First put the screen in place and focus the image. Position a pencil or other pointer-like object so it's touching the image. Remove the screen without moving the pencil. It helps if you have the pencil mounted on a stand or support so you can keep it fixed in the same position. Now look into the mirror so you see the image and the pencil simultaneously (the actual pencil, not its image in the mirror). As you move your head from side to side, the image appears to be "stuck" to the pencil. Furthermore, if you're close enough to the image that your eyes' 3-D depth perception works, you can actually see that the image is floating in front of the mirror because your eyes will focus on it at that location.

sophiecentaur
Gold Member
If you want to prove to yourself whether or not the image in front of the mirror is real, use some tissue paper just off axis and you will find that you can focus an image of the Sun on it. If it focuses, it's real.

Re: Doc Al's comment ...why do you think its virtual?

Thanks Doc and JT for the response.

When you draw the ray diagram for an object between C and F, you get a REAL image, larger and inverted.

When I look into the mirror it sure appears that the image is being projected from behind the mirror, so obviously one would conclude the image is VIRTUAL.

If I understand what you and JT are getting at, when we look at the mirror we are actually seeing the REAL image as predicted by optics to be in front of the mirror. How can we see this real image if there is no paper to catch it??? Are we seeing a REAL image that is floating in mid air like a hologram.

Hope you see the confusion:)

sophiecentaur
Gold Member
The definition of a real image is one that forms with the rays actually passing through it. This means that you can project it on a screen OR it appears in the space between the optical instrument and the observer.(I.e. Not behind a mirror or a lens)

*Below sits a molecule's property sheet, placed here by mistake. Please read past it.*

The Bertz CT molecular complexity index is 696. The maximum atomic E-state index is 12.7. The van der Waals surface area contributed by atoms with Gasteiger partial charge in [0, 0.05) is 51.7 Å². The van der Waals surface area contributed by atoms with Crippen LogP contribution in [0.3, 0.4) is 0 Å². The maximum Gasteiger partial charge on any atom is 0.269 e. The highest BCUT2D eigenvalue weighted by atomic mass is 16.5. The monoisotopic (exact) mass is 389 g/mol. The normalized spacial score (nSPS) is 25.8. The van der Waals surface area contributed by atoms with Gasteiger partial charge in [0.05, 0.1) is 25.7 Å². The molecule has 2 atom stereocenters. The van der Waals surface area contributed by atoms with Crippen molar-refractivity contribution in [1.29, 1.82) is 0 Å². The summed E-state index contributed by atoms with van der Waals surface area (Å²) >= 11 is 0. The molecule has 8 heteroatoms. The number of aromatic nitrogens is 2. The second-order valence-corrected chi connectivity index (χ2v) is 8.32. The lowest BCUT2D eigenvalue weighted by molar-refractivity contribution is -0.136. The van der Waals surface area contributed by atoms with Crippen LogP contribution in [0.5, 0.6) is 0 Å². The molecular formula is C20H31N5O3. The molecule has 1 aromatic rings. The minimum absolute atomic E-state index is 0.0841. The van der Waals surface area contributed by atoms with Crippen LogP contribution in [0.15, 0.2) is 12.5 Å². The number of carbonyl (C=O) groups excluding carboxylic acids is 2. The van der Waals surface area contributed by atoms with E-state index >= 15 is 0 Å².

jtbell
Mentor
How can we see this real image if there is no paper to catch it???
The light rays reflected off the mirror converge towards the image location, pass through it, then diverge away from it. If your eye is in the path of those diverging rays (post-image), it receives them and processes them exactly the same way as if those rays had been diverging from a real object placed at the image location.

We're so used to dealing with plane mirrors, in which the image really is virtual and located behind the mirror, that we tend to extrapolate that experience mentally to dealing with concave mirrors. It takes some experimentation and mental re-adjustment to accept that the image you see is really in front of the mirror and not behind it.

There's an amusing toy that illustrates the "reality" of a similar real image. It's basically two concave mirrors glued together around their edges, forming a "flying-saucer" shape with a mirrored interior. One mirror has a hole in the middle. You set the gadget on the table with the hole facing upward, and put a coin or other small object inside, on the lower mirror, directly underneath the hole. The mirrors are curved and arranged so they produces a real image of the object, floating right above the middle of the hole. When you look towards the hole at an angle that blocks the view of the actual object while letting the reflected rays reach your eyes, the image is so life-like that you think you can reach out and pluck it out of mid-air... but your fingers go right through it!